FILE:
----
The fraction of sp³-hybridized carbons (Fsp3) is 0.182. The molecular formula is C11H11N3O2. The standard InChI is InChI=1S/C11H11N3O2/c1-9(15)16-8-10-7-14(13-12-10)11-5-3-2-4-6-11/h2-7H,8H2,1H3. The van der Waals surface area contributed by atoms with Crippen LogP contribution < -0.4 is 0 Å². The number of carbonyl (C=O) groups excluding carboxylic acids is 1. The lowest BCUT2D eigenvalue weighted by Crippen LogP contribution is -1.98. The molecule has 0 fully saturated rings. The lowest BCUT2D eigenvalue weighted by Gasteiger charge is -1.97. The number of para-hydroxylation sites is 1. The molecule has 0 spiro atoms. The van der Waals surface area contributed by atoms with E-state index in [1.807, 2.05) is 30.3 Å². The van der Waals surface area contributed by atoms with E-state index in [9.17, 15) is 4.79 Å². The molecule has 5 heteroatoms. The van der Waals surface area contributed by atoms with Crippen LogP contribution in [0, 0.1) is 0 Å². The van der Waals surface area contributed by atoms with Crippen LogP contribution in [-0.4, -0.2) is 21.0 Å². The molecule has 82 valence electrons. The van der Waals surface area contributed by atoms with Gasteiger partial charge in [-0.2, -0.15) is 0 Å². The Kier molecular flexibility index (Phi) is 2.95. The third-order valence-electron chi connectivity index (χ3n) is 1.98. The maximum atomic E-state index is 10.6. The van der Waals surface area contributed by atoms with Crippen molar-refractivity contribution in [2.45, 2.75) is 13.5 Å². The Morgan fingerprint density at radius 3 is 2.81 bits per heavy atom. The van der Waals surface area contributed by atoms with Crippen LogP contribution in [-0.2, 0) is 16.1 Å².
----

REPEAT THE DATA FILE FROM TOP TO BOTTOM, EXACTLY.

The fraction of sp³-hybridized carbons (Fsp3) is 0.182. The molecular formula is C11H11N3O2. The standard InChI is InChI=1S/C11H11N3O2/c1-9(15)16-8-10-7-14(13-12-10)11-5-3-2-4-6-11/h2-7H,8H2,1H3. The van der Waals surface area contributed by atoms with Crippen LogP contribution < -0.4 is 0 Å². The number of carbonyl (C=O) groups excluding carboxylic acids is 1. The lowest BCUT2D eigenvalue weighted by Crippen LogP contribution is -1.98. The molecule has 0 fully saturated rings. The lowest BCUT2D eigenvalue weighted by Gasteiger charge is -1.97. The number of para-hydroxylation sites is 1. The molecule has 0 spiro atoms. The van der Waals surface area contributed by atoms with E-state index in [1.807, 2.05) is 30.3 Å². The van der Waals surface area contributed by atoms with E-state index in [9.17, 15) is 4.79 Å². The molecule has 5 heteroatoms. The van der Waals surface area contributed by atoms with Crippen LogP contribution in [0, 0.1) is 0 Å². The van der Waals surface area contributed by atoms with Crippen LogP contribution in [-0.4, -0.2) is 21.0 Å². The molecule has 82 valence electrons. The van der Waals surface area contributed by atoms with Gasteiger partial charge in [-0.2, -0.15) is 0 Å². The Kier molecular flexibility index (Phi) is 2.95. The third-order valence-electron chi connectivity index (χ3n) is 1.98. The maximum atomic E-state index is 10.6. The van der Waals surface area contributed by atoms with Crippen molar-refractivity contribution in [2.45, 2.75) is 13.5 Å². The Morgan fingerprint density at radius 3 is 2.81 bits per heavy atom. The van der Waals surface area contributed by atoms with Crippen LogP contribution in [-0.2, 0) is 16.1 Å².